It often becomes necessary for a church to seek out tenants in order to meet the financial needs of the congregation. Some are happy to open their doors to other churches, while other desire schools or other groups to make better use of their facilities. Regardless of the approach, the type of tenant sought after can make a world of difference regarding your property taxes, especially if the tenant is a for-profit organization.
The following is a brief overview and the proper professional should be consulted as the laws in this area are vast and complicated.
Provided the real property is owned and operated for religious or other charitable purposes, institutional property tax exemptions are available. However, the church’s use of the property is a determining factor in addition to the exempt status of a tenant in examining whether or not the property will be exempt from property taxes.
There are three basic types of property tax exemptions available in California; Church, Religious, and Welfare. A Church exemption applies only to areas used exclusively for worship or parking. The exemption does not apply to areas used for fellowship or other non-worship activities. Religious exemption expands these criteria to property used for worship, fellowship, religious counseling, offices, parking, and schools’ grades twelve and under. The County Tax Assessor annually sends an exemption renewal statement in which the organization returns verifying that the use and ownership of the property have not changed. Once claimed, the exemption remains on the property until the status of the organization or use of the property changes. The Religious Exemption is also available if another church rents the property part-time for religious worship provided the owner church conducts worship services on the property as well.
If another qualifying organization uses all or part of the facility for religious or charitable purposes regularly, then the property is not eligible for the Religious Exemption. In this situation, the Welfare Exemption must be claimed by both the church and the other organization for the extent of that use.
Property owned by a claimant and used by others:
Property, or portions of the property, owned by a claimant and used by another organization is not eligible for the welfare exemption unless certain specific requirements are met. Under the California Constitution, and section 214 of the California Revenue and Taxation Code, the Legislature has the authority to exempt property: (1) used exclusively for a religious, hospital, scientific or charitable purposes; and (2) owned or held in trust by charitable nonprofit organizations operating for those purposes.
The Welfare Exemption must be claimed for uses of the property beyond the scope of religious worship and schools, or if the property is also used regularly by another charitable organization.
Claims for the Welfare Exemption must be filed annually with the county assessor in the county in which the organization’s property is located. The county assessor determines whether the property qualifies for the Welfare Exemption based on “how the property is used.” However, the county assessor may not grant the exemption unless the claiming organization already has a valid Organizational Clearance Certificate issued by the Board of Equalization. If the California Board of Equalization determines that an organization qualifies, the Board of Equalization will issue an Organizational Clearance Certificate to that organization. A copy of the Organizational Clearance Certificate is valid and can then be filed with claim forms in any County in California.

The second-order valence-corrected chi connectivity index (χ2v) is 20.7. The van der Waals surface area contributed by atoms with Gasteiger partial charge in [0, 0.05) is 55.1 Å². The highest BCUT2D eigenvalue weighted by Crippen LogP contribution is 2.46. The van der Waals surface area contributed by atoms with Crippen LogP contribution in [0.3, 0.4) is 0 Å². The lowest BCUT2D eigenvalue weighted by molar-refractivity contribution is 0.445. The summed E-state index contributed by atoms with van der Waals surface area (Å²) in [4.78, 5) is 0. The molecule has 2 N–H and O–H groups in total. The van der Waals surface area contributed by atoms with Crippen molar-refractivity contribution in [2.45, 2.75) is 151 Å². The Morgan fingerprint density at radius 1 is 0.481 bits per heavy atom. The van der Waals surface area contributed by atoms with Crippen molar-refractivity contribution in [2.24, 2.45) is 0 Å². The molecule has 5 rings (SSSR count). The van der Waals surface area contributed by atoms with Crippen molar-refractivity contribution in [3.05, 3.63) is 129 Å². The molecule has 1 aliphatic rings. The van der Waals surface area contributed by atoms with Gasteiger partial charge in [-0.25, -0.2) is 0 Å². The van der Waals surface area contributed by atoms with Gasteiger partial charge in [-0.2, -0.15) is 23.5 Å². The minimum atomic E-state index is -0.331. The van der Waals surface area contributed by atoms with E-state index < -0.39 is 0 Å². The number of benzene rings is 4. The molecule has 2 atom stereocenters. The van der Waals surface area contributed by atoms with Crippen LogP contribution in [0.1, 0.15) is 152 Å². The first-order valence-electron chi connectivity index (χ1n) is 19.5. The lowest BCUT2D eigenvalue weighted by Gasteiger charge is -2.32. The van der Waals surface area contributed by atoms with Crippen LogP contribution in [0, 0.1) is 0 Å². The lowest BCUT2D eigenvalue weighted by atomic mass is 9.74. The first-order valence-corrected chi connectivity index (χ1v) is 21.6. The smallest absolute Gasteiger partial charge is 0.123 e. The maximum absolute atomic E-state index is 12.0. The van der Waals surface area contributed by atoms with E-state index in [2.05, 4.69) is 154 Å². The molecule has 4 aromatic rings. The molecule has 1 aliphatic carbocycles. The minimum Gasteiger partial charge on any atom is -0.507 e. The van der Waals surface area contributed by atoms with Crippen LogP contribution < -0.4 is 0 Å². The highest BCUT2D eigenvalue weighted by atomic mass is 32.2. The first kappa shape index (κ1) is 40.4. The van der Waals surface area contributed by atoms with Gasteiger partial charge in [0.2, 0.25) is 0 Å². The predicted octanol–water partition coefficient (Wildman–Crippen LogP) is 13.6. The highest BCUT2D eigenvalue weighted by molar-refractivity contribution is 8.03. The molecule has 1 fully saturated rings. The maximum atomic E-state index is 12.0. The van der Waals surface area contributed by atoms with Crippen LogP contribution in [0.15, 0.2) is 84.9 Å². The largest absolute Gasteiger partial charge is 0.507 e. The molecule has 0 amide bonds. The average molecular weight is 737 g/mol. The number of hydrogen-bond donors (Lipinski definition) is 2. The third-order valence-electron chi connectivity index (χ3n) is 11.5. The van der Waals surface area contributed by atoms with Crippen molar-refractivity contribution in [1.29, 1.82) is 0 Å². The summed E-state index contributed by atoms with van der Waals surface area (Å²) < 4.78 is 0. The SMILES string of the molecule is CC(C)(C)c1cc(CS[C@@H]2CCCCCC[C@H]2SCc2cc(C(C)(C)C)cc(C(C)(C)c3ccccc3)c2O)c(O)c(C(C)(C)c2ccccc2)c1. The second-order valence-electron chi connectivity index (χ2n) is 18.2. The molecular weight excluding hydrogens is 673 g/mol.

In short, the Welfare Exemption for property taxes is available to property owned by organizations that: (1) are formed and operated exclusively for qualifying purposes (charitable, hospital, religious, or scientific); (2) use their property exclusively for those qualifying purposes; and (3) have a current tax-exempt letter from the Internal Revenue Service or the California Franchise Tax Board.
Property is deemed to be irrevocably dedicated exclusively to one or more qualifying purposes provided that a qualifying organization’s organizational document contains a statement that irrevocably dedicates its property exclusively to one or more of those purposes, such as religious, or charitable.
An advantage of the Welfare Exemption is that it covers the greatest number of uses while the Religious Exemption is generally more desirable for the church-owned property because of its one-time filing provision.
If the owner of the property is a qualifying claimant, the property may be leased to another organization to operate without losing its exempt status, provided the lessee also meets the requirements and files a claim for the welfare exemption. However, any leasing arrangement should not be intentionally profit-making or commercial in nature.
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Disclaimer: Every situation is different and particular facts may vary thereby changing or altering a possible course of action or conclusion. The information contained herein is intended to be general in nature as laws vary between federal, state, counties, and municipalities and therefore may not apply to any given matter. This information is not intended to be legal advice or relied upon as a legal opinion, course of action, accounting, tax or other professional service. You should consult the proper legal or professional advisor knowledgeable in the area that pertains to your particular situation.